Self-Directed IRA

When I Change Jobs, What Should I Do with My 401(K)?

If you are considering switching jobs to improve your financial status, that is understandable. Just make sure you know what impact your leaving will have on your retirement funds.  For example, your 401(K). The wrong decisions now could end up costing you thousands of dollars in future employer matches, taxes, and maybe even penalties. That relatively small pay raise might not be worth the devastating effect the move could have on your retirement.

Here are some things to think about before you make that important decision:

Check on your employer’s vesting schedule

If your employer is matching the amounts that you contribute to your 401(K) plan, those funds are typically not completely yours for several years. In other words, if you leave before you are 100% vested, you will forfeit some of the 401(K) funds that your company contributed. Keep in mind that any funds that you contributed through payroll deductions are always 100% vested, no matter where you work.

Here is an example of a typical vesting schedule:

  • After one year of service: 0% vested
  • After two years of service: 20% vested
  • After three years of service: 40% vested
  • After four years of service: 60% vested
  • After five years of service: 80% vested
  • After six or more years of service: 100% vested

Under this schedule, if you had saved $20 per week for two years, you would have $2,000 toward retirement. If your employer matches dollar-for-dollar, you would have another $2,000 in your account. If you decide to quit, however, you would only receive $400 of your employer’s contribution. That’s a $1,600 impact that changing jobs would have on your future retirement savings!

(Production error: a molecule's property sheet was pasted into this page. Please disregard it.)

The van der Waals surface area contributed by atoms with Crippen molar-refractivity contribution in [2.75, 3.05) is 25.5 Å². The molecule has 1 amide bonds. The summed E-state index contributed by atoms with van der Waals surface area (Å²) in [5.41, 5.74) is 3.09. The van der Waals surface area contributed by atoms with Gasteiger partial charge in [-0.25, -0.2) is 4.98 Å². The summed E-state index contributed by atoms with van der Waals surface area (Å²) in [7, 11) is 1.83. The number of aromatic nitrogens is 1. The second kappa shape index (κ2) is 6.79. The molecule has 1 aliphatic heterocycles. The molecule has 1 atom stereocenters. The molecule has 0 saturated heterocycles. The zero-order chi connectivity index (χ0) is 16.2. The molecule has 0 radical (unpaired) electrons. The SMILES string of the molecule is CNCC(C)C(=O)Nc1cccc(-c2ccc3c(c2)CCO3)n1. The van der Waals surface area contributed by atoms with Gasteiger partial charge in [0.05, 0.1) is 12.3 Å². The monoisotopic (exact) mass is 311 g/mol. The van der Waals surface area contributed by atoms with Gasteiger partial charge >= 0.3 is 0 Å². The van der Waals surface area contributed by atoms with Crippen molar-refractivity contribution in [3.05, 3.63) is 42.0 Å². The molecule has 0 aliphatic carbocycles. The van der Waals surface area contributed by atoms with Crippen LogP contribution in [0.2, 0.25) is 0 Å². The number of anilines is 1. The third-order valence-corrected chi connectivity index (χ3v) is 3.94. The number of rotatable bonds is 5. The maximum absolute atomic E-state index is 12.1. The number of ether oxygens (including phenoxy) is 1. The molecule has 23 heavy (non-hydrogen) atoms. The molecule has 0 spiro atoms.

Consider your options carefully

Most workers have four options for their 401(K) when they leave a company:

  1. Cash out: This option should be off the table for you. You will owe taxes and penalties, plus you will immediately be pushed into a higher tax bracket. You will be lucky to walk away with half of your money!
  2. Leave the money where it is: If the investments in your current plan are performing well and the administrative costs are reasonable, this might be a viable option. But while it is better than cashing out, leaving your 401(K) with a former employer will rob you of a certain amount of control. There are better options.
  3. Rollover into your new employer’s qualified retirement plan: If your new employer offers a 401(K) plan, they will likely accept a direct rollover from your previous plan. You might have to leave your funds in your old plan until you are eligible under the new plan, but many will allow rollovers immediately. Just make sure this is a plan-to-plan transfer and the money is not sent to you. It creates all sorts of complications that a true rollover avoids.
  4. Rollover into your IRA: This is your best option for a host of reasons, not the least of which is the freedom to choose from a variety of investments not always available in company retirement plans. By using a Self-Directed Rollover IRA, for instance, you not only choose from common stocks, bonds, and mutual funds but also from real estate, private stock, precious metals and other alternative assets. Not only that, but you avoid the high administrative fees that can stunt the growth of your retirement savings. And you make the decisions on which investments are right for you.

It’s up to you

The financial fallout from changing employers might be significant, but there is no reason to compound the consequences by making poor decisions with your 401(K) funds. The money to which you are entitled is not a short-term windfall but a long-term investment in your future. Approach it that way!

Take control of your 401(K) funds when you leave your job

Interested in learning more about Self-Directed IRAs?  Contact American IRA, LLC at 866-7500-IRA (472) for a free consultation.  Download our free guides or visit us online at